If you have heard Bob Dylan’s Like A Rolling Stone or The Man in Me or You Can’t Always Get What You Want with the Rolling Stones, you have heard Al Kooper’s organ. And these songs are but a few of the songs Al Kooper has played on, written or produced during his 50 year run since he started out in the early 60’s. February 5th he is 70 years old.
I met Al Kooper when he played at the Notodden Blues festival in 2001. He played there with his colleagues from Berklee Music College, The Funky Faculty, and NRK P1 were allowed to record the concert. Al Kooper had some questions about the contract, and we sorted this out backstage before the concert. Afterwards he got a copy of the recording. Usually our excellent sound engineers do the mixdown from the concerts, but Al Kooper asked if he could mix it for us in his own studio. He liked the recording himself, and two of the songs on his 2005 solo release, Black Coffee – Green Onions and Comin’ Back in a Cadillac – are from the P1 recording.
Al Kooper’s first claim to fame was when he was 21 years old and played organ on Bob Dylan’s Like A Rolling Stone. He was supposed to play guitar, but when he heard the other guitarist that had been hired, Mike Bloomfield, he thought that he was much better, so he packed down the guitar and went back to the control room. While the recording was being done, he suggested to the producer, Tom Wilson, that Like A Rolling Stone needed an organ track.
Tom Wilson was against Kooper’s suggestion but when he went out for a minute, Kooper sat down by the organ and laid down the organ track. When they listened to it afterwards, Dylan demanded that the producer should turn up the organ, and that became the version we know. Another interesting fact about Like A Rolling Stone, is that it became Bob Dylan’s highest chart success with a second plac on the chartse. It was also the first time in history a son of more than 5 minutes to climb this high. After Like A Rolling Stone, Al Kooper was hired as a producer on Self Portrait and New Morning, the last one being a frustrating experience for him, because Dylan changed his mind all the time.
In 1967 Al Kooper formed Blood, Sweat & Tears together with guitarist Steve Katz. After their first album, Child Is Father To The Man, Kooper quit because of “artistic differences”. There are dfferent versions of this story, and Kooper’s version is written in his autobiography from 1977, Backstage Passes. In 1998 he reissued a revised version of the book, called Backstage Passes & Backstabbing Bastards. The book is great reading with many revealing facts about his career and also some harsh stories about the men around him.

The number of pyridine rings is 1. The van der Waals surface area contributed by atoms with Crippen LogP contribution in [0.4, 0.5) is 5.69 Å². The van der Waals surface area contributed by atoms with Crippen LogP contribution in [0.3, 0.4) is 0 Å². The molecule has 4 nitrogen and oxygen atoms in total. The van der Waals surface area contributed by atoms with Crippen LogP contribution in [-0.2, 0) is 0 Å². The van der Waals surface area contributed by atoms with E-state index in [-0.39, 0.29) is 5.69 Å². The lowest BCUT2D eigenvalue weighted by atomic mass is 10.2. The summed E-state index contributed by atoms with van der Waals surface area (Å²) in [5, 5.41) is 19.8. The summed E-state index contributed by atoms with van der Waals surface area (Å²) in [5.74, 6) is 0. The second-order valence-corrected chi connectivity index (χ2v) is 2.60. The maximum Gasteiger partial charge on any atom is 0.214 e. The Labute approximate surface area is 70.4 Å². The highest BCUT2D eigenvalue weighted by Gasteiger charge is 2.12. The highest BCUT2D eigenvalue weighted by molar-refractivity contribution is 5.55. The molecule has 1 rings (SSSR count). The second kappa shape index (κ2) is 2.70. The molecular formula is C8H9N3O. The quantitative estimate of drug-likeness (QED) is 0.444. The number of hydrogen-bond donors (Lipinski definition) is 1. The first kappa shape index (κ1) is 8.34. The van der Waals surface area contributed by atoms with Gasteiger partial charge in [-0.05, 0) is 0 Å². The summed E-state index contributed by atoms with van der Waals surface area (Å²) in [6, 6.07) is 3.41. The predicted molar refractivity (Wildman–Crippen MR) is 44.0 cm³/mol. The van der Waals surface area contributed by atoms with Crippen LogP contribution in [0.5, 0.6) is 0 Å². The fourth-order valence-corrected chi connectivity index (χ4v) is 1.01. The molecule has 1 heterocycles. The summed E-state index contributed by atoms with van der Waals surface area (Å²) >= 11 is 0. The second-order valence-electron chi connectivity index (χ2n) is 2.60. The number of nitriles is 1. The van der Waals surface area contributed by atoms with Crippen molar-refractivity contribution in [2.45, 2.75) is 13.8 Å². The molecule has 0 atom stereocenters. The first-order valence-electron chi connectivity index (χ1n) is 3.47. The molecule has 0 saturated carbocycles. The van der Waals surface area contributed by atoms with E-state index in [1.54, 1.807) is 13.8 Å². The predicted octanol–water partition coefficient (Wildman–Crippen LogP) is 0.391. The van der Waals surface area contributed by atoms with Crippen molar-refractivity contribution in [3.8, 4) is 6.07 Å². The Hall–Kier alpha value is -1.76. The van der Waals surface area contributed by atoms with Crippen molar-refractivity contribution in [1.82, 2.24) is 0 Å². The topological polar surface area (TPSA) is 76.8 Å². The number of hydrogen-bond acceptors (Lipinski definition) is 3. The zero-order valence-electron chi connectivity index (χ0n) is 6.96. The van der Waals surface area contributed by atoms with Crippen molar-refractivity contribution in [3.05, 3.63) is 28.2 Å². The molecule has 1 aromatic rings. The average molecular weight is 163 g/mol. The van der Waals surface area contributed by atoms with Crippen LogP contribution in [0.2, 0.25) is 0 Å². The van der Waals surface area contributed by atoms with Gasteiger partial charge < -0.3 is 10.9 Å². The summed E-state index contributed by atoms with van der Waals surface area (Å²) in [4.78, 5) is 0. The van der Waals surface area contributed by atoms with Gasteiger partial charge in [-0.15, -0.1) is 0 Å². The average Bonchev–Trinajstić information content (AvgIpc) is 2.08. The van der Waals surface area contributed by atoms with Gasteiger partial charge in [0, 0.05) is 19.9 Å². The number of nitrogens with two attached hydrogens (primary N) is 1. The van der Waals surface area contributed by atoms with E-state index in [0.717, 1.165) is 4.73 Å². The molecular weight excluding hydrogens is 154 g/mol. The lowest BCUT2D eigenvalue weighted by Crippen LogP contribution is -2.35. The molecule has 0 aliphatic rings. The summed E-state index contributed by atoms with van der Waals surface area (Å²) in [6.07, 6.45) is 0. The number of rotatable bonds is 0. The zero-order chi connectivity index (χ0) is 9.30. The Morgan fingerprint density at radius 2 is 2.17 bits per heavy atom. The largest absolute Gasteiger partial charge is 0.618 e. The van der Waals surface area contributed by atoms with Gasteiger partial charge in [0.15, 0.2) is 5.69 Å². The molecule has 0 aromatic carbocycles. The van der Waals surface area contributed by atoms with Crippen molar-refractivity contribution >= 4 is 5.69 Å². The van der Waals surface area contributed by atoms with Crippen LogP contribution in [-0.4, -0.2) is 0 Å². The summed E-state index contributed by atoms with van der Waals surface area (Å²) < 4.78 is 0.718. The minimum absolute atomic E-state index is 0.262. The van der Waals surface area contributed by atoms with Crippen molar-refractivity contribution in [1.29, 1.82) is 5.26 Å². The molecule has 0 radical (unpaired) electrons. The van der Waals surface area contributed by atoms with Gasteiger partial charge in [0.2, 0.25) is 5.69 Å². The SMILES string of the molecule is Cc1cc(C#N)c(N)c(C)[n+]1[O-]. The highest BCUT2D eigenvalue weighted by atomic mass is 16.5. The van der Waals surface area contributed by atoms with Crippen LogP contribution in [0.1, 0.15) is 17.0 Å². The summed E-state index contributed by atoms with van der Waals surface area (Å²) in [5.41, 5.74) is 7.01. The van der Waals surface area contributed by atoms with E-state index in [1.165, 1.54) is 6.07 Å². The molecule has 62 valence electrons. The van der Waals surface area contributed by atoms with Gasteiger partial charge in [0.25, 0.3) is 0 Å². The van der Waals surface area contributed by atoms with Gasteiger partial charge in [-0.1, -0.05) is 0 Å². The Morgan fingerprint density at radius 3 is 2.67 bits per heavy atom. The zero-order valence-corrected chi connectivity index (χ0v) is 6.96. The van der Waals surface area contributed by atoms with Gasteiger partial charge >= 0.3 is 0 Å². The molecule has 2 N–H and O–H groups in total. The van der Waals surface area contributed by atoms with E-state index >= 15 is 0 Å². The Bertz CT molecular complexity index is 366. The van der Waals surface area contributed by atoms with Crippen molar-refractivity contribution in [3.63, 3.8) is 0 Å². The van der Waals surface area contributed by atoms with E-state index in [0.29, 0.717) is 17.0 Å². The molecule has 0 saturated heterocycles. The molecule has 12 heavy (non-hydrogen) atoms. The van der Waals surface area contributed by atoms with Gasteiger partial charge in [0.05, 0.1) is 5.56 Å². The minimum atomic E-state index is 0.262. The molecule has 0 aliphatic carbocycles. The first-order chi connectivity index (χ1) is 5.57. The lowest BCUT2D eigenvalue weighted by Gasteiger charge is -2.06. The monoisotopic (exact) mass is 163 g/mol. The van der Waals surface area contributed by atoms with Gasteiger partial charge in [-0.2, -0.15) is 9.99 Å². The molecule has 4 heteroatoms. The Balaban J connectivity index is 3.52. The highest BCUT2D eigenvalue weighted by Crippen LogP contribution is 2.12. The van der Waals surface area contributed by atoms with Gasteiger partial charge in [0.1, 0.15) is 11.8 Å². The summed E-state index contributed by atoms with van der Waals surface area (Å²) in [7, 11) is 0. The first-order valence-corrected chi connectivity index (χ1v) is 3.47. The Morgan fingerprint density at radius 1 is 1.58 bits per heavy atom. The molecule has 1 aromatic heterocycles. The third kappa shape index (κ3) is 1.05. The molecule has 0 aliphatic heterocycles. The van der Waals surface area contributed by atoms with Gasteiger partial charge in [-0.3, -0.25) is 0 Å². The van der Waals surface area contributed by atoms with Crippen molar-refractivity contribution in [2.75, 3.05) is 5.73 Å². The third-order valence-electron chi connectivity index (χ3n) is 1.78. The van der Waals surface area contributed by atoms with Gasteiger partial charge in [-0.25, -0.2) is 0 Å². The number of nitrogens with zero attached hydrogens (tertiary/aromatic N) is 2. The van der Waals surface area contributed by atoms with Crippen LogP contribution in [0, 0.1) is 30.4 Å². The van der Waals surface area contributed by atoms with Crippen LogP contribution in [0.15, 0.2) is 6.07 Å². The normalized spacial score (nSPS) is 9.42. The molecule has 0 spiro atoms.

My first experience with Al Kooper’s music was with the album Super Session from 1968 with Mike Bloomfield and Stephen Stills. The guitarists play on one side of the album each, and the album has become a classic with songs like Albert’s Shuffle with Mike Bloomfield and Season Of The Witch with Stephen Stills.
Al Kooper and Mike Bloomfield continued to work together and later in 1968 they made a double live album from a concert at the Filmore East venue in New York. The album was called The Live Adventures of Mike Bloomfield and Al Kooper. The guest musicians on the CD were Carlos Santana, Elvin Bishop and Paul Simon doing a vocal overdub on The 59th Street Bridge Song (Feeling Groovy).
In 1972 Al Kooper moved to Atlanta, started his own record label, Sound of the South, discovered Lynyrd Skynyrd and produced and released their first three records with among them Sweet Home Alabama and Free Bird. Two years later he sold the label to MCA and moved to Los Angeles.
Al Kooper is a good example of an artist who showed his talent as a teenager, he happened to be in the right place at the right time (Like a Rolling Stone), but the rest of his career is based on his own talent and hard work. He knows the business from all sides, as a session musician on countless recordings, as a solo musician, a star on his own, as a producer and as the owner of a record company. In later years he has taught music at the Berklee College of Music and played with fellow teachers in The Funky Faculty and also in another band, The ReKooperators. To me Al Kooper is up there with other legendary musicians from the 60’s, like Steve Cropper, and a few others.
I will strongly recommend reading Backstage Passes & Bakstabbing Bastards, and listening to the following albums: Super Session, The Live Adventures of Mike bloomfield and Al Kooper, Bob Dylan’s New Morning, Like A Rolling Stone, Child is Father To The Man with Blood, Sweat & Tears, and one of my favorites, I Got a Woman from his solo album from 1970, Easy Does It, with a sax solo by fellow BS&T musician Fred Lipsius.
All pictures are © Per Ole Hagen and must not be used without written permission.